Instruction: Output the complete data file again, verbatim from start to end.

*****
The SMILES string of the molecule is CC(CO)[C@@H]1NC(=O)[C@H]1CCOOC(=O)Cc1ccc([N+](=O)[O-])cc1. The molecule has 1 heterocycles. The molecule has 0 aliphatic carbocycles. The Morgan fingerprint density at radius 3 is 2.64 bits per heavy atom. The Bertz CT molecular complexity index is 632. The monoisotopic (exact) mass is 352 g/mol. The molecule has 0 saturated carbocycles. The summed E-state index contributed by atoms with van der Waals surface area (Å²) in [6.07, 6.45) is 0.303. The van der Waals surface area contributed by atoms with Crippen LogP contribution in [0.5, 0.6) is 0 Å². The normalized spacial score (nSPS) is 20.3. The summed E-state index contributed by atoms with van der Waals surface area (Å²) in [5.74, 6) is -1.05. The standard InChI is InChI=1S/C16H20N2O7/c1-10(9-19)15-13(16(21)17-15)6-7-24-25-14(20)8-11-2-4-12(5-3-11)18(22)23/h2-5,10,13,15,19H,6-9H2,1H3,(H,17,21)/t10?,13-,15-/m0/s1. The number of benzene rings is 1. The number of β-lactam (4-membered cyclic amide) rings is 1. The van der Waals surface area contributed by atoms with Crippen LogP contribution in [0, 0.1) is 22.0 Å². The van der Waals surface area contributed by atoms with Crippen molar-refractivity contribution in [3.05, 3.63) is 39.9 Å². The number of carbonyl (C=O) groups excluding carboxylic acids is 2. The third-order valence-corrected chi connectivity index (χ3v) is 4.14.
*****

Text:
The SMILES string of the molecule is CC(CO)[C@@H]1NC(=O)[C@H]1CCOOC(=O)Cc1ccc([N+](=O)[O-])cc1. The molecule has 1 heterocycles. The molecule has 0 aliphatic carbocycles. The Morgan fingerprint density at radius 3 is 2.64 bits per heavy atom. The Bertz CT molecular complexity index is 632. The monoisotopic (exact) mass is 352 g/mol. The molecule has 0 saturated carbocycles. The summed E-state index contributed by atoms with van der Waals surface area (Å²) in [6.07, 6.45) is 0.303. The van der Waals surface area contributed by atoms with Crippen LogP contribution in [0.5, 0.6) is 0 Å². The normalized spacial score (nSPS) is 20.3. The summed E-state index contributed by atoms with van der Waals surface area (Å²) in [5.74, 6) is -1.05. The standard InChI is InChI=1S/C16H20N2O7/c1-10(9-19)15-13(16(21)17-15)6-7-24-25-14(20)8-11-2-4-12(5-3-11)18(22)23/h2-5,10,13,15,19H,6-9H2,1H3,(H,17,21)/t10?,13-,15-/m0/s1. The number of benzene rings is 1. The number of β-lactam (4-membered cyclic amide) rings is 1. The van der Waals surface area contributed by atoms with Crippen LogP contribution in [0, 0.1) is 22.0 Å². The van der Waals surface area contributed by atoms with Crippen molar-refractivity contribution in [3.05, 3.63) is 39.9 Å². The number of carbonyl (C=O) groups excluding carboxylic acids is 2. The third-order valence-corrected chi connectivity index (χ3v) is 4.14.